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In this post, I wish to share my cribs on how ORM (Object Relational Mapping) tools get abused by naive developers.
The impact is such that one tends to think something is perhaps not right with ORMs.

Object Relational Mapping tools (ORM) map the Object world on to the RDBMS world.
This is a huge productivity benefit. OO developers are comfortable with the notion of Objects and dealing with objects throughout makes it all the more easier. Popular ORM implementations (in the Java world) are Hibernate, iBatis and TopLink.

The single most drawback I see with ORM in the hands of unseasoned developers is that “ORM cultivates in them a disregard for databases and DB concepts“. This isn’t an issue with ORM per se. It is the unseasoned developer who is to be blamed and all. Fine … But then, it results in badly written applications whose performance suck.

ORM’s treat a row in the database as an object (more or less). It is indeed a huge productivity gain for developers to work with objects without bothering about how it came all the way from database. Whereas there is indeed a productivity gain, the down side is the developer’s insensitivity towards the database concepts.

For example, The specification document reads, “…Get all the orders for the given customer. For each order, set the is_delivered flag to TRUE”.

The unseasoned developer translates the specification faithfully in this way

Collection myorders = OrderDAO.findbyID(“customerID”);
for (order : myorders){
order.setIsDelivered(“TRUE”);
order.save();
}

Let us look at the above trivial code from a database perspective.

Collection myorders = OrderDAO.findbyID(“someID”);

This results in the Query like “SELECT * FROM ORDERS WHERE CUSTID = ?”

Inside the loop, the followign statments
order.setIsDelivered(“TRUE”);
order.save();
translate to
UPDATE ORDER SET IS_DELV=1 WHERE ORDERID = ?

Please note that the UPDATE statement is executed for EACH order.

Instead, what we actually need is

“UPDATE ORDER SET IS_DELV=1 WHERE CUSTID = ?”

If there are N orders for a Customer, then N+1 Queries are executed in place of just One Query.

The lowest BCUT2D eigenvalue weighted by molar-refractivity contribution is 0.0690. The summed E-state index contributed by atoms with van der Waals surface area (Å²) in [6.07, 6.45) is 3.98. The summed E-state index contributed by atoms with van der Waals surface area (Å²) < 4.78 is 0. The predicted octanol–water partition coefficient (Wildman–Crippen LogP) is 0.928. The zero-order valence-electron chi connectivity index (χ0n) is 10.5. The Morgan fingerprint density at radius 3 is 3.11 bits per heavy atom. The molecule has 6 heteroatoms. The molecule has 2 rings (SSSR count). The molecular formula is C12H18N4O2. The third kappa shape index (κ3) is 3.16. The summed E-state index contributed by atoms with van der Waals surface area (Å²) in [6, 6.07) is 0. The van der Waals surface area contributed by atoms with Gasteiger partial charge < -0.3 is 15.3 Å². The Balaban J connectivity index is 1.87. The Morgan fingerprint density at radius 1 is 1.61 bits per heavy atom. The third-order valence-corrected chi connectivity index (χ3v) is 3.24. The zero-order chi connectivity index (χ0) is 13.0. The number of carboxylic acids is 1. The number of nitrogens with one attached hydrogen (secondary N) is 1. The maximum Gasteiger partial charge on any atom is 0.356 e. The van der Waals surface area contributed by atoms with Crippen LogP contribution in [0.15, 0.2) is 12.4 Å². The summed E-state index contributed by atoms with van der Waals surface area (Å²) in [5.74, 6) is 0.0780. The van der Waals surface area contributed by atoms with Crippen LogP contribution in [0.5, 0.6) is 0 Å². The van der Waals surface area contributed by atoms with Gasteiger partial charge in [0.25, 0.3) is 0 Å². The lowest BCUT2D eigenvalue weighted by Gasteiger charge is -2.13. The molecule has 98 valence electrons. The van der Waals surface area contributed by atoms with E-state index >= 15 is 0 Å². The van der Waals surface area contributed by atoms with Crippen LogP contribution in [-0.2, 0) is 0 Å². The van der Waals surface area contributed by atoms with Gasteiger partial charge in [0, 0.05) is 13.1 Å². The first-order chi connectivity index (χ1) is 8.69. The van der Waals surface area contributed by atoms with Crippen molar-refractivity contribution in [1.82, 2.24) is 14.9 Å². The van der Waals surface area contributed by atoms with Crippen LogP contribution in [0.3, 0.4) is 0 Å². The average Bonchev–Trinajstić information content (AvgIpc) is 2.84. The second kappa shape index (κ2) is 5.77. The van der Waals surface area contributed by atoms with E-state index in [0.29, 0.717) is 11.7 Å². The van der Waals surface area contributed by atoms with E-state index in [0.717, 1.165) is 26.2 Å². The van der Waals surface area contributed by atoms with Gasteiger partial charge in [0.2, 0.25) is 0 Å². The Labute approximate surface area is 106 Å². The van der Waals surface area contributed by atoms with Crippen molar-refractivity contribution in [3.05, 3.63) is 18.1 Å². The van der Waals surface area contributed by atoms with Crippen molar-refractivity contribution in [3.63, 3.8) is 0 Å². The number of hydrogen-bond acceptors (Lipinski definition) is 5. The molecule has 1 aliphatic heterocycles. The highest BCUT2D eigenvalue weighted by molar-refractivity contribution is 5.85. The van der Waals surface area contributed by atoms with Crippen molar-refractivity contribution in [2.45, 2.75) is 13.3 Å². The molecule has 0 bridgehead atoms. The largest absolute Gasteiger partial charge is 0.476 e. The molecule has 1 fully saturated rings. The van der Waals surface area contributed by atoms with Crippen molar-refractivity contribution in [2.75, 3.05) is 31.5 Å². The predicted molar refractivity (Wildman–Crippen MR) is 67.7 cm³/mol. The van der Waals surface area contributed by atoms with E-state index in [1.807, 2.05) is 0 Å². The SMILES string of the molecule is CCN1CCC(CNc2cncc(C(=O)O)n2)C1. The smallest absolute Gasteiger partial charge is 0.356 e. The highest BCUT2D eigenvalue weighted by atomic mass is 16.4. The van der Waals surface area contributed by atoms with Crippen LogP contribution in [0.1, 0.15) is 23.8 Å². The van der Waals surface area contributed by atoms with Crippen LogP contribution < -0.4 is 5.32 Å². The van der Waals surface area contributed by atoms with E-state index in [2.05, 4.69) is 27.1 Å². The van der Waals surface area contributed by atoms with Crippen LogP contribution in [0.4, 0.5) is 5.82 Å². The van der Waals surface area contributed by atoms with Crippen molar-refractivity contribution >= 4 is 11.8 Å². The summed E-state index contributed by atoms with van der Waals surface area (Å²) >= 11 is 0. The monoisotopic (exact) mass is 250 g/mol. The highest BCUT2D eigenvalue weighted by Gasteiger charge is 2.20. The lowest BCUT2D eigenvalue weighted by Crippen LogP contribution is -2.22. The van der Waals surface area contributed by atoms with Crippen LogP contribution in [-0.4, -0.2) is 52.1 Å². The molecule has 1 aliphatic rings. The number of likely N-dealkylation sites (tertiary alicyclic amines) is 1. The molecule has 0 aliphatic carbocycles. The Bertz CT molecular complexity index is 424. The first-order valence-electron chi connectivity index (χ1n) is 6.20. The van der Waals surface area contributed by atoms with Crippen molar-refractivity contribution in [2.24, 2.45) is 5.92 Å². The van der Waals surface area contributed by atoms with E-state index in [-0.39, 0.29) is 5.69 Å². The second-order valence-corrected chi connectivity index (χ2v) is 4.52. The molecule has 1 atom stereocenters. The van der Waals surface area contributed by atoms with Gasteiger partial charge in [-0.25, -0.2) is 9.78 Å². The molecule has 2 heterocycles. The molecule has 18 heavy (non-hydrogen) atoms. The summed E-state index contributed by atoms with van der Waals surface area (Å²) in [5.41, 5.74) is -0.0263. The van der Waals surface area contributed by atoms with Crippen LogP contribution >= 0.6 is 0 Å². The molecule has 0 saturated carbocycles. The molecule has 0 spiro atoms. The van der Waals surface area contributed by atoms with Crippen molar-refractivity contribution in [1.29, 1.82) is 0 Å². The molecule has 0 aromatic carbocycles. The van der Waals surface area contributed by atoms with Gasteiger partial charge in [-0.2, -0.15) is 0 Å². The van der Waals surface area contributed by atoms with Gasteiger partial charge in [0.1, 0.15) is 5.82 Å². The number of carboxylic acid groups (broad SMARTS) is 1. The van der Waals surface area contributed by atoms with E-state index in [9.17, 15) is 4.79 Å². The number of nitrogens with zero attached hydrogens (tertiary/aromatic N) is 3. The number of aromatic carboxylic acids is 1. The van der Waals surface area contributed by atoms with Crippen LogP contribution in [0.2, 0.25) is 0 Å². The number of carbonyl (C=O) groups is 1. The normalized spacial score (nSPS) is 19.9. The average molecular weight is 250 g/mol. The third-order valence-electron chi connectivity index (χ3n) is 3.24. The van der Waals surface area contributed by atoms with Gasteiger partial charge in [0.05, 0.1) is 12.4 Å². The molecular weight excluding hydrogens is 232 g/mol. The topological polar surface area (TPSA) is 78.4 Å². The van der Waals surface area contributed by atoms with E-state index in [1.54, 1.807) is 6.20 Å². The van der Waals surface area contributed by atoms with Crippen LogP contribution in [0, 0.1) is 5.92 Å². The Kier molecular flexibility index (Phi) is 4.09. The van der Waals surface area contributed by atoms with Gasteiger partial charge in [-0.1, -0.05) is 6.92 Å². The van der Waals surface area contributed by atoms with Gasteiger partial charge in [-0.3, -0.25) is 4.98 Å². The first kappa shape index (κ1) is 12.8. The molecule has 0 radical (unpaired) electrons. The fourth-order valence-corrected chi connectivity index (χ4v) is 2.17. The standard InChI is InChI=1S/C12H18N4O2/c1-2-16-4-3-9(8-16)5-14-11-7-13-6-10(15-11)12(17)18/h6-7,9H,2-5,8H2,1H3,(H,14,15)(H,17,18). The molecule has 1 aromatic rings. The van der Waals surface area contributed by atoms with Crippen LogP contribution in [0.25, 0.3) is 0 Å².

The fundamental difference between a language like Java and SQL is that while Java is a programming language
SQL is a DECLARATIVE language. SQL tells what needs to be done and omits the how. Java programming is mostly about the how.

Another classic example is … the specification reads “If there are records meeting this criteria, then update them with this value…”

The unseasoned ORM-er would do it this way

Collection myorders = order.findbyParams(x,y,z,p,q,r);
if (myorders.size > 0){
order.setSomeParam(somevalue);
order.save();
}

I cannot blame ORM for such abuse of SQL. Even developers using plain jdbc (and no ORM)
would translate the above spec as

select count(*) from ORDER WHERE
if (rowcount > 0) {
//perform the update
}

The SQL which is actually needed is

UPDATE ORDER SET SOME_PARAM = :somevalue WHERE

Obviously, if the criteria matches no records, the update would not happen anyway.

ORMs make it easier for naive developers to overlook the basics of databases.
ORM works best at the hands of those who have solid DB fundamentals and use ORM the right way.

The issues get magnified when say, 5000 users are connected, and thus there is a potential for each query to be fired 5000 times ! This means, a single query that is found to be unnecessary, amounts to firing 5000 queries. What a colossal waste of resources. Add to this any missing index etc and the problem gets compounded.

Also ORMs prevent the naive developer from appreciating joins – both complex and simple.
ORMs make it easier for developers to follow the specifications to the dot without any database considerations.

For example, A specifcation reads

“Get the f_id from Table1. Using this query on Table2 to obtain px_y. Use px_y from Table3 to get the m_imp_data.”

The ORM savvy developer faithfully follows the specifications.

String str_f_id = Table1DAO.find(“someid”).getfid();
String str_px_y = Table2DAO.findByBlah(str_f_id).getpxy();
String str_imp_data = Table3.DAO.findByBlah(str_px_y).getimpdata();

Well, as I said before, a naive developer using plain jdbc could as well do the same

String Qry1 = “select f_id from Table1 where blahID = ?”
String Qry2 = “select px_y from Table2 where x_f_id = ?”
String Qry3 = “select m_imp_data from Table3 where x_px_y = ?”

But the point is that ORMs make it a lot easier as the developer is out of touch with SQL (almost).
What is needed here is a simple inner join. You can read more about Joins here.

In a future post, I shall provide examples on the right usage of ORM and how ORM and plain jdbc should co-exist for better performance of the application.

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